This sounds crazy but a lot of retirement account investors don’t know how much money they have in their retirement accounts. It’s even more common to not know how their retirement account is performing. I think I know why, and I’ll share a shocking fact that may change this ….
It’s funny that money is the only area where we let someone totally manage one of the very most important things in our lives but we don’t check to see if they’re doing a good job. And it sort of makes sense and here’s why…
I get it; we’re all busy. And when the finances are going well and the income is rolling in, it feels most important to focus on keeping those income streams. This makes a lot of sense.
But here’s the big reason I think we tend to neglect our retirement accounts and other traditional investments. When we pay someone for a job, that’s the checkpoint for measuring performance, right? At least this is true for me. Evaluating job performance happens when I write the check for the pool guy, or pay the graphic designer online. The money is going out, so my mind goes automatically to “let me check and see if this is money well spent”.
This is a natural time for making a decision for giving this person money and continuing to pay that person for the service they’re providing.
But what happens with our investment accounts? We don’t write the check or make the online payment in most cases because the payment for money management services is conveniently deducted from our retirement accounts or other traditional investment accounts…whether or not they are growing.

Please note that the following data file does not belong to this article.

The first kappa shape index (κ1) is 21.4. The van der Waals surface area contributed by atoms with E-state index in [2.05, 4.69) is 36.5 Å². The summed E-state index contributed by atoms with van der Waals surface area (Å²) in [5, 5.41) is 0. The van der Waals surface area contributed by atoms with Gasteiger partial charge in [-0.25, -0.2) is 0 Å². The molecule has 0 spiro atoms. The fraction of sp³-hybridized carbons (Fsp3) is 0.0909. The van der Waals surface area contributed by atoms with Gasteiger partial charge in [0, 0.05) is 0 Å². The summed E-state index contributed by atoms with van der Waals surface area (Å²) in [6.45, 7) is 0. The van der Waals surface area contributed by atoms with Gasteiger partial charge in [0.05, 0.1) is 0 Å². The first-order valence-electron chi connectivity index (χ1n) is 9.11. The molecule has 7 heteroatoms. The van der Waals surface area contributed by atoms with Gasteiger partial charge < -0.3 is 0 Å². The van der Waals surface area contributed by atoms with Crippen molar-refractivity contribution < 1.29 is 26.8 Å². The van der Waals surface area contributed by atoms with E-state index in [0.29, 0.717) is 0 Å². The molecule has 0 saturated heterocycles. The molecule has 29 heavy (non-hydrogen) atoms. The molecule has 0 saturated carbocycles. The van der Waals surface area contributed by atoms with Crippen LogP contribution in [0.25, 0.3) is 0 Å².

Here’s a shocking fact that I read recently in a revealing Barron’s article by Beverly Goodman entitled Why Laggards Stay Too Long. Based on a study, 401K mutual-fund administrators are more likely to put their own funds in the retirement plans they manage.
Here’s the really bad part; they tend to not remove poorly performing funds, and those funds underperform by an average of 3.6% a year. On a $200,000 retirement account, that’s $7,200 every year!
What can you do to protect and grow your money that’s in retirement accounts or other investment funds?
- Set regular quarterly dates to evaluate how all of your accounts are performing.
- Once a year, measure the performance of any investment that you have by comparing your fund’s performance to the performance of a related index, called a benchmark. (This is simple; it takes five minutes tops; it’s something I show my clients how to do.)
- Own that no one cares about your money as much as you do, and be a leader in your wealth accumulation.
- Know where your money is by knowing the very basics of investing. It’s just not rocket science. Don’t be intimidated by the lingo and the enormity of the topic. You only need to know a tiny fraction to be a leader in your wealth.
- Live from your goals. Know what you want money for. This will help you move beyond the sometimes mundane world of financial mumbo jumbo to the excitement and reward of creating the life you want. Isn’t that what money goals are all about?
If you have money in a retirement account or any investment account, you’ll definitely want to act on these few steps that will take about an hour a year. If you’re married and your spouse has a retirement account, all the more important that you take these steps to become a financially empowered woman.
If you enjoyed this article, you may also like my Money Goals article@ https://financialwoman.com/?p=6942